Row over lifeguards' plan to swim the harbour
There was confusion yesterday about whether 500 striking lifeguards would be allowed to swim across Victoria Harbour in protest against the outsourcing of the management of water sports centres and swimming pools.
A Marine Department spokesman said the swim would not be permitted under shipping and port control regulations.
But the Hong Kong and Kowloon Life Guards' Union, which plans to mount a strike by about 1000 lifeguards next Sunday, said the department had already started helping them make arrangements for the swim. The 1,000 strikers - 60 per cent of the government's lifeguards - will gather at the Cultural Centre at 10am.
Present plans are for about 500 lifeguards to dive into the harbour at 1pm and swim from Tsim Sha Tsui to Wan Chai while the rest stage the protest in Tsim Sha Tsui.
The Marine Department spokesman said no permit would be issued for the swim. 'The protest would affect sea traffic and the water quality of Victoria Harbour is not suitable for swimming.' He added that offenders faced a maximum fine of $2,000 per person.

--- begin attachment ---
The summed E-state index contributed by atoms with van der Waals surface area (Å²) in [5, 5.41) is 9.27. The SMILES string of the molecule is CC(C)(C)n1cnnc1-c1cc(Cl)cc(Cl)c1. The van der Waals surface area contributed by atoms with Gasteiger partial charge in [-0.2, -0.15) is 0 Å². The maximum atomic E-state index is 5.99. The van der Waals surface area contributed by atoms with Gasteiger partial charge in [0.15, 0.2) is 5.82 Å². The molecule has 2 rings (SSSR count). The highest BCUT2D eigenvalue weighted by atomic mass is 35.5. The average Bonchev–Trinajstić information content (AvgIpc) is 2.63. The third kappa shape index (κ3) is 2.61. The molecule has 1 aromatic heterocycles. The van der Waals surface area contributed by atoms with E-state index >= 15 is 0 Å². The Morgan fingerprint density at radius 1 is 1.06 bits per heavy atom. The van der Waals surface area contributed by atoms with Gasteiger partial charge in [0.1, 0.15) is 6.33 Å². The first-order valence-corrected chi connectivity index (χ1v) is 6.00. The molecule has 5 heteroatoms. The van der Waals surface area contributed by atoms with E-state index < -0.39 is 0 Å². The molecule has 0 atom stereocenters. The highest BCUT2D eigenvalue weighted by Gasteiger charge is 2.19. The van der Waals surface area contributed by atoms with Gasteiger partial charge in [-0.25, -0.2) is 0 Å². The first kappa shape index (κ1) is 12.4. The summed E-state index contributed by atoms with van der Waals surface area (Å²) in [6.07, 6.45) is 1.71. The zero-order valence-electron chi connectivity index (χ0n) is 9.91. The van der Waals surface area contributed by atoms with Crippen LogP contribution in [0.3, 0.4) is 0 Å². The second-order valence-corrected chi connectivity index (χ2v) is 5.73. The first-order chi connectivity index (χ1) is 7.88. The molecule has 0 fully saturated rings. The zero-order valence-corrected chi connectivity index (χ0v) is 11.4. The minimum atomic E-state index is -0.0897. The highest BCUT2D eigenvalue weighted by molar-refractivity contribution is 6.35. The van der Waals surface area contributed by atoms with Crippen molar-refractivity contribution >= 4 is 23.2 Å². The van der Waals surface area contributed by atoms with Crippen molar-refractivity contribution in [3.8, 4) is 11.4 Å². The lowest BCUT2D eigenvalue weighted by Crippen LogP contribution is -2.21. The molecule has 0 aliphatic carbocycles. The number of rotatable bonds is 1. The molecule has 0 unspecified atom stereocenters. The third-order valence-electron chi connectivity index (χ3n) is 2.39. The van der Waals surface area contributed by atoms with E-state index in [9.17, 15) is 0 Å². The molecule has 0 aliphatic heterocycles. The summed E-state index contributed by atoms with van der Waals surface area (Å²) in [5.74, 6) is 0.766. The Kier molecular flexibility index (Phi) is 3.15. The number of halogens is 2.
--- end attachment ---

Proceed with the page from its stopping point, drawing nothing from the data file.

But union vice-chairman Alex Kwok Siu-kit said representatives from the Marine Department told them yesterday that they would make arrangements for the protest.
'The officers told us they did not encourage us to do it. But they asked us to cut down the number of swimmers from 800 to 500, and they also mentioned deploying some boats or canoes to escort us for safety reasons,' he said. 'If the department won't permit the swim, then why do they bother to work out details with us?'
A police spokeswoman said the protest application was now being processed.
Mr Kwok said the action was aimed at telling the government that 'public safety will be in danger if it continues to contract out works at swimming pools and beaches'.
'I would like to apologise for any inconvenience caused to members of the public and we appeal to them all not to swim on July 31, as our lifeguards will go on strike to fight for better lifesaving service quality,' he said.
The Leisure and Cultural Service Department urged lifeguards to carry out their duties and said it would try to maintain services. But it might have to shut some pools or beaches if manpower was short.
The department insisted the quality of service would not be affected by outsourcing.
About 75 per cent of the public swimming pools were closed during a similar protest last August.